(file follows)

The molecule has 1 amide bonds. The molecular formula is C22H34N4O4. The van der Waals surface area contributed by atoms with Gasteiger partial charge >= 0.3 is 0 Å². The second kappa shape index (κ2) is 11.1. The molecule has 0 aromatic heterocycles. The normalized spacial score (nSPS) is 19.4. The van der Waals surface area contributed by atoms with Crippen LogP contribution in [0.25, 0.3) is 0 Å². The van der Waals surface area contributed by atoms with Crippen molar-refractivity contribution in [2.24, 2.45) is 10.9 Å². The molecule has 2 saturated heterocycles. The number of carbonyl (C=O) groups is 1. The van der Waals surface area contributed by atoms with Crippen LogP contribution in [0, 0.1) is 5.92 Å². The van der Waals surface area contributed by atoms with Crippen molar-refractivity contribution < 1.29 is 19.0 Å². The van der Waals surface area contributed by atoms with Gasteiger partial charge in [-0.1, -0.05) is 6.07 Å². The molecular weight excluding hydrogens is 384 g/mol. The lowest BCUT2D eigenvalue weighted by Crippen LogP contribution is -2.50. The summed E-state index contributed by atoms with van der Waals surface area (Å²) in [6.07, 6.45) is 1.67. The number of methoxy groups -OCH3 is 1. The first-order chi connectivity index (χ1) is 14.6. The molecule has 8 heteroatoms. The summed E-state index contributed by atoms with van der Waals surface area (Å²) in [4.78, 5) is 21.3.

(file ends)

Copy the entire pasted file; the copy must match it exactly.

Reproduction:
The molecule has 1 amide bonds. The molecular formula is C22H34N4O4. The van der Waals surface area contributed by atoms with Gasteiger partial charge >= 0.3 is 0 Å². The second kappa shape index (κ2) is 11.1. The molecule has 0 aromatic heterocycles. The normalized spacial score (nSPS) is 19.4. The van der Waals surface area contributed by atoms with Crippen LogP contribution in [0.25, 0.3) is 0 Å². The van der Waals surface area contributed by atoms with Crippen molar-refractivity contribution in [2.24, 2.45) is 10.9 Å². The molecule has 2 saturated heterocycles. The number of carbonyl (C=O) groups is 1. The van der Waals surface area contributed by atoms with Crippen LogP contribution in [0, 0.1) is 5.92 Å². The van der Waals surface area contributed by atoms with Crippen molar-refractivity contribution < 1.29 is 19.0 Å². The van der Waals surface area contributed by atoms with Gasteiger partial charge in [-0.1, -0.05) is 6.07 Å². The molecular weight excluding hydrogens is 384 g/mol. The lowest BCUT2D eigenvalue weighted by Crippen LogP contribution is -2.50. The summed E-state index contributed by atoms with van der Waals surface area (Å²) in [6.07, 6.45) is 1.67. The number of methoxy groups -OCH3 is 1. The first-order chi connectivity index (χ1) is 14.6. The molecule has 8 heteroatoms. The summed E-state index contributed by atoms with van der Waals surface area (Å²) in [4.78, 5) is 21.3.